susie said...

Husband number one and I were not having kids. We got divorced, and I wanted one. I was going to skip off to the sperm bank.

Then I married husband number two and had a kid.

Husband number one had a couple of kids with his wife number two.

Sounds like a dang story problem.

I know a few people who are perfectly happy without kids. I think they have better marriages, too.

Nick said...

Jean: It seems that she's a good friend as well as a daughter, which is as it should be.

Susie: That's weird, that husband one didn't want kids, then married again and had two.

I'm biased I know, but I also have the impression that couples without kids often get on better than couples with kids.

susie said...

Apparently he didn't want them with moi!

No biggie. I like the kid I ended up with.

Jennifer said...

I'm happy with my life and I have a great marriage. But being married and childless by choice makes me an oddity around here. People can be downright rude with their questions and comments. (This never happens to my husband, by the way.)

And I'm a huge disappointment to my parents (I'm an only child) because I never gave them grandkids. As a matter of fact, they've sort of "adopted" a young cousin of mine who is having a baby next month.....to the point that they treat her more like a daughter than me. Sometimes I don't hear from them for months, while they shower her and her husband with gifts and time and attention. They even call the expected baby their "grandson" and have offered to be free day care for him after he's born.....which hurts, considering they never even paid me a visit or offered to do anything when my husband was going through cancer treatment a few years back. I feel that they've turned their backs on me for my decision not to have children. But I'm thankful for my husband, he's a wonderful man and the only family I really need. We love each other and our furry/feathered "kids" and have a happier relationship that most couples I know.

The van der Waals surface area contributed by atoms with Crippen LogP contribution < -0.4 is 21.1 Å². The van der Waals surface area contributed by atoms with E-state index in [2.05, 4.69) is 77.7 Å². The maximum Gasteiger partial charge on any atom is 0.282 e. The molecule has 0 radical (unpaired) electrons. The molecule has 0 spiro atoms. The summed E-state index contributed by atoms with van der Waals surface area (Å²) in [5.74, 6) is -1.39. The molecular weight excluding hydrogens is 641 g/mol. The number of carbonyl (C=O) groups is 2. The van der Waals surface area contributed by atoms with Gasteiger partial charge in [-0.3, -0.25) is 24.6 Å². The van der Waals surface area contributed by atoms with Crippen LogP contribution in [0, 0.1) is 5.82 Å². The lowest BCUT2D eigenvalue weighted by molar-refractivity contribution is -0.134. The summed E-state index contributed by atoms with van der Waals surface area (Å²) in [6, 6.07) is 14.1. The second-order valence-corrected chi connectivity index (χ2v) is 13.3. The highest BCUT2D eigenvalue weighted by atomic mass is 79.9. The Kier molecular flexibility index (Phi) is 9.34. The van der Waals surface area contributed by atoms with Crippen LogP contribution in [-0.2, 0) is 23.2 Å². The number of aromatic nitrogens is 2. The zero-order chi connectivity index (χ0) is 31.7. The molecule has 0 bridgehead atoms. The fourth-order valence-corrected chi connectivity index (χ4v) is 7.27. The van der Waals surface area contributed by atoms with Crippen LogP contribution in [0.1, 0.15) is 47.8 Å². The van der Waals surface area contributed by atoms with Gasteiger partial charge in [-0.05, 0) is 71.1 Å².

Nick said...

Susie: Glad everything worked out okay!

Jennifer: The way your parents are treating you, just because you don't have children, is downright mean and vindictive. Likewise their indifference to your husband's cancer treatment. I wonder if your cousin feels a bit embarrassed at the way she's being treated as a substitute daughter with a substitute grandchild?

Jane and Lance Hattatt said...

Hello Nick,

Yes, it does seem to be regarded as something strange that one might choose to not have children. We made thIs same choice and have never regretted our decision.

Over the years we have seen many of our friends become parents, all of whom declare that this will not change their lives at all. However, from where we are looking, their lives have changed beyond all recognition but we assume that they would not have it otherwise.

Perhaps it is selfishness that makes us revel in only having to please ourselves in what we do and that our responsibilities do not include other family members. As you say, we have learned to be incredibly self reliant and shall enter old age in the same spirit.

Nick said...

Jane and Lance: You're right that when people become parents, their lives change drastically with the addition of parental duties. They always put a positive spin on it, but I know there are some parents who secretly regret their altered lives.

"Selfish" is a very loaded word, isn't it? Yes, those without children can be seen as selfish, but then again parents can be seen as selfish for bringing more children into the world for their own personal pleasure. I'm sure this argument will run and run!

Rose Blackthorn said...

I had one child, Boy and I've been very pleased with that decision.

I suppose everyone has an opinion - to have or not.